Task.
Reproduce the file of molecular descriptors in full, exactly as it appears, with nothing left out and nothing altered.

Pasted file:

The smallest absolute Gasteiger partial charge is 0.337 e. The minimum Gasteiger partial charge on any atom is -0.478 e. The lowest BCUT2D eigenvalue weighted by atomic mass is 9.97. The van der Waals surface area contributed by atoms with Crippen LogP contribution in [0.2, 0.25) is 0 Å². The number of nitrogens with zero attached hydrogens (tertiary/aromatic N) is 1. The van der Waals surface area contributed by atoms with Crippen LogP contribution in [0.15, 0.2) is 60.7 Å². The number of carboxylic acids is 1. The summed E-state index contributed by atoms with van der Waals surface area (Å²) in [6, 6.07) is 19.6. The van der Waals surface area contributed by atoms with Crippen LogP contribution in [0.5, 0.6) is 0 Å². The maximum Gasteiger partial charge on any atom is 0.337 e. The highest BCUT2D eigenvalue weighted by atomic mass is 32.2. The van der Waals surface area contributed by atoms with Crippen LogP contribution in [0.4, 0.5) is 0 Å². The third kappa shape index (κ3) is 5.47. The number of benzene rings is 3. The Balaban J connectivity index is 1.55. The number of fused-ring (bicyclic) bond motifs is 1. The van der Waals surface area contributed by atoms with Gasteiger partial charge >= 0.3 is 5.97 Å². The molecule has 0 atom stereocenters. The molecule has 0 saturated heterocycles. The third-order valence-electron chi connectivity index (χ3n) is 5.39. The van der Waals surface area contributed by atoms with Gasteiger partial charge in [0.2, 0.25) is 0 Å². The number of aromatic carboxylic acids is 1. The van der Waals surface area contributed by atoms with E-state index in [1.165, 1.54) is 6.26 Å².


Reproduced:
The smallest absolute Gasteiger partial charge is 0.337 e. The minimum Gasteiger partial charge on any atom is -0.478 e. The lowest BCUT2D eigenvalue weighted by atomic mass is 9.97. The van der Waals surface area contributed by atoms with Crippen LogP contribution in [0.2, 0.25) is 0 Å². The number of nitrogens with zero attached hydrogens (tertiary/aromatic N) is 1. The van der Waals surface area contributed by atoms with Crippen LogP contribution in [0.15, 0.2) is 60.7 Å². The number of carboxylic acids is 1. The summed E-state index contributed by atoms with van der Waals surface area (Å²) in [6, 6.07) is 19.6. The van der Waals surface area contributed by atoms with Crippen LogP contribution in [0.5, 0.6) is 0 Å². The maximum Gasteiger partial charge on any atom is 0.337 e. The highest BCUT2D eigenvalue weighted by atomic mass is 32.2. The van der Waals surface area contributed by atoms with Crippen LogP contribution in [0.4, 0.5) is 0 Å². The third kappa shape index (κ3) is 5.47. The number of benzene rings is 3. The Balaban J connectivity index is 1.55. The number of fused-ring (bicyclic) bond motifs is 1. The van der Waals surface area contributed by atoms with Gasteiger partial charge >= 0.3 is 5.97 Å². The molecule has 0 atom stereocenters. The molecule has 0 saturated heterocycles. The third-order valence-electron chi connectivity index (χ3n) is 5.39. The van der Waals surface area contributed by atoms with Gasteiger partial charge in [0.2, 0.25) is 0 Å². The number of aromatic carboxylic acids is 1. The van der Waals surface area contributed by atoms with E-state index in [1.165, 1.54) is 6.26 Å².